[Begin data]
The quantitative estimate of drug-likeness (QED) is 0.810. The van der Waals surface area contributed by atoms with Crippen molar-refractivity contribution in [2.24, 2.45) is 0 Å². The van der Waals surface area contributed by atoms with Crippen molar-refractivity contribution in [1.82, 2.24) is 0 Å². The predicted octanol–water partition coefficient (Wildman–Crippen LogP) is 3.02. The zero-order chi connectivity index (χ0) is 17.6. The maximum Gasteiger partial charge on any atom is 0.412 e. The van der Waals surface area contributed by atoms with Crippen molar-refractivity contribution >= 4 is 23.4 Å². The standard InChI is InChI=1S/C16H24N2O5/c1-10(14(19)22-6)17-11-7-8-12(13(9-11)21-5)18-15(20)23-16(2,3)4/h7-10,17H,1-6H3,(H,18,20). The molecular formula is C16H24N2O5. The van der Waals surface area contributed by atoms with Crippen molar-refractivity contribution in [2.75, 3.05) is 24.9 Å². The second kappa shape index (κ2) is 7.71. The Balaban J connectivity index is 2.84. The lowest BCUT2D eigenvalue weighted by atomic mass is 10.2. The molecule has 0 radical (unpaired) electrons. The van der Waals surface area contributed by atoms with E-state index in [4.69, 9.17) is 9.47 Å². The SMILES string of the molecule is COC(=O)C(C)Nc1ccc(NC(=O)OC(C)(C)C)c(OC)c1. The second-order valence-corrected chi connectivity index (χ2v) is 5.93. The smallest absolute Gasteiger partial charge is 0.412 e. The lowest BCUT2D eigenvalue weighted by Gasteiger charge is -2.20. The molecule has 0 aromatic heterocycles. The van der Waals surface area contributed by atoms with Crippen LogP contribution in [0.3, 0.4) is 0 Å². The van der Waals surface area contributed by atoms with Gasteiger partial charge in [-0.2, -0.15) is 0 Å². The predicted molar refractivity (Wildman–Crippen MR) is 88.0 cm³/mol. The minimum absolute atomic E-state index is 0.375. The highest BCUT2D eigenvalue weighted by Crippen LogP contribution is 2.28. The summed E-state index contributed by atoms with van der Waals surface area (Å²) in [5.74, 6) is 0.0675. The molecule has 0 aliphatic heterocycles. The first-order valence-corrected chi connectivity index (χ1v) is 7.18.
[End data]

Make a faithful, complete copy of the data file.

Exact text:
The quantitative estimate of drug-likeness (QED) is 0.810. The van der Waals surface area contributed by atoms with Crippen molar-refractivity contribution in [2.24, 2.45) is 0 Å². The van der Waals surface area contributed by atoms with Crippen molar-refractivity contribution in [1.82, 2.24) is 0 Å². The predicted octanol–water partition coefficient (Wildman–Crippen LogP) is 3.02. The zero-order chi connectivity index (χ0) is 17.6. The maximum Gasteiger partial charge on any atom is 0.412 e. The van der Waals surface area contributed by atoms with Crippen molar-refractivity contribution >= 4 is 23.4 Å². The standard InChI is InChI=1S/C16H24N2O5/c1-10(14(19)22-6)17-11-7-8-12(13(9-11)21-5)18-15(20)23-16(2,3)4/h7-10,17H,1-6H3,(H,18,20). The molecular formula is C16H24N2O5. The van der Waals surface area contributed by atoms with Crippen molar-refractivity contribution in [2.75, 3.05) is 24.9 Å². The second kappa shape index (κ2) is 7.71. The Balaban J connectivity index is 2.84. The lowest BCUT2D eigenvalue weighted by atomic mass is 10.2. The molecule has 0 radical (unpaired) electrons. The van der Waals surface area contributed by atoms with E-state index in [4.69, 9.17) is 9.47 Å². The SMILES string of the molecule is COC(=O)C(C)Nc1ccc(NC(=O)OC(C)(C)C)c(OC)c1. The second-order valence-corrected chi connectivity index (χ2v) is 5.93. The smallest absolute Gasteiger partial charge is 0.412 e. The lowest BCUT2D eigenvalue weighted by Gasteiger charge is -2.20. The molecule has 0 aromatic heterocycles. The van der Waals surface area contributed by atoms with Crippen LogP contribution in [0.3, 0.4) is 0 Å². The van der Waals surface area contributed by atoms with Gasteiger partial charge in [-0.2, -0.15) is 0 Å². The predicted molar refractivity (Wildman–Crippen MR) is 88.0 cm³/mol. The minimum absolute atomic E-state index is 0.375. The highest BCUT2D eigenvalue weighted by Crippen LogP contribution is 2.28. The summed E-state index contributed by atoms with van der Waals surface area (Å²) in [5.74, 6) is 0.0675. The molecule has 0 aliphatic heterocycles. The first-order valence-corrected chi connectivity index (χ1v) is 7.18.